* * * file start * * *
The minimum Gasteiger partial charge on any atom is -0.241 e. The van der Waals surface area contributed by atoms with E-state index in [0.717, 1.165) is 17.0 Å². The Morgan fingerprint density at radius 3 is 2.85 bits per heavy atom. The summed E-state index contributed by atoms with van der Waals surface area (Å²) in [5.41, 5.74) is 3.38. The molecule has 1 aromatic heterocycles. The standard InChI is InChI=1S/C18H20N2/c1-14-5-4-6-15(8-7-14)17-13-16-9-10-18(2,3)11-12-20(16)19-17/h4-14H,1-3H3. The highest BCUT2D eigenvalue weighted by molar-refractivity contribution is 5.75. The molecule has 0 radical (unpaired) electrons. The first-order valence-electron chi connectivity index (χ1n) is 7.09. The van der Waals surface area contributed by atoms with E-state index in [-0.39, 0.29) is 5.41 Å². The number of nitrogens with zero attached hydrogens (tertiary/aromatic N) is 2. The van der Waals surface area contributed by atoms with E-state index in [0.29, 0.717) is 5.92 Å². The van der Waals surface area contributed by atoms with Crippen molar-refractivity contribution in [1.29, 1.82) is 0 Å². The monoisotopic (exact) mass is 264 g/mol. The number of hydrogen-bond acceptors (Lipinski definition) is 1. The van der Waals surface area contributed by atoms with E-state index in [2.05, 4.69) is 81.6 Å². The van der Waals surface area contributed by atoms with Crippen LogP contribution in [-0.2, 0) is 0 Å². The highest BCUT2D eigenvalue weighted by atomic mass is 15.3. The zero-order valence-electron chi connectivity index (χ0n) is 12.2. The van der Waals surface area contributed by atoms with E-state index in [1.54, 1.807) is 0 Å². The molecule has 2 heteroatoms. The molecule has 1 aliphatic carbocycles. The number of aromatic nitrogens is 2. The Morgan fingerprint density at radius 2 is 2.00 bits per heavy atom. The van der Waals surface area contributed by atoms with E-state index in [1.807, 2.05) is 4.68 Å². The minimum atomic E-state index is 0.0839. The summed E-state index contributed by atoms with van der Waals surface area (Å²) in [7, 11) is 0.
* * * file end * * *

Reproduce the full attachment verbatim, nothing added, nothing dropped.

The minimum Gasteiger partial charge on any atom is -0.241 e. The van der Waals surface area contributed by atoms with E-state index in [0.717, 1.165) is 17.0 Å². The Morgan fingerprint density at radius 3 is 2.85 bits per heavy atom. The summed E-state index contributed by atoms with van der Waals surface area (Å²) in [5.41, 5.74) is 3.38. The molecule has 1 aromatic heterocycles. The standard InChI is InChI=1S/C18H20N2/c1-14-5-4-6-15(8-7-14)17-13-16-9-10-18(2,3)11-12-20(16)19-17/h4-14H,1-3H3. The highest BCUT2D eigenvalue weighted by molar-refractivity contribution is 5.75. The molecule has 0 radical (unpaired) electrons. The first-order valence-electron chi connectivity index (χ1n) is 7.09. The van der Waals surface area contributed by atoms with E-state index in [-0.39, 0.29) is 5.41 Å². The number of nitrogens with zero attached hydrogens (tertiary/aromatic N) is 2. The van der Waals surface area contributed by atoms with E-state index in [0.29, 0.717) is 5.92 Å². The van der Waals surface area contributed by atoms with Crippen molar-refractivity contribution in [1.29, 1.82) is 0 Å². The monoisotopic (exact) mass is 264 g/mol. The number of hydrogen-bond acceptors (Lipinski definition) is 1. The van der Waals surface area contributed by atoms with E-state index in [2.05, 4.69) is 81.6 Å². The van der Waals surface area contributed by atoms with Crippen LogP contribution in [-0.2, 0) is 0 Å². The highest BCUT2D eigenvalue weighted by atomic mass is 15.3. The zero-order valence-electron chi connectivity index (χ0n) is 12.2. The van der Waals surface area contributed by atoms with E-state index in [1.54, 1.807) is 0 Å². The molecule has 2 heteroatoms. The molecule has 1 aliphatic carbocycles. The number of aromatic nitrogens is 2. The Morgan fingerprint density at radius 2 is 2.00 bits per heavy atom. The van der Waals surface area contributed by atoms with E-state index in [1.807, 2.05) is 4.68 Å². The minimum atomic E-state index is 0.0839. The summed E-state index contributed by atoms with van der Waals surface area (Å²) in [7, 11) is 0.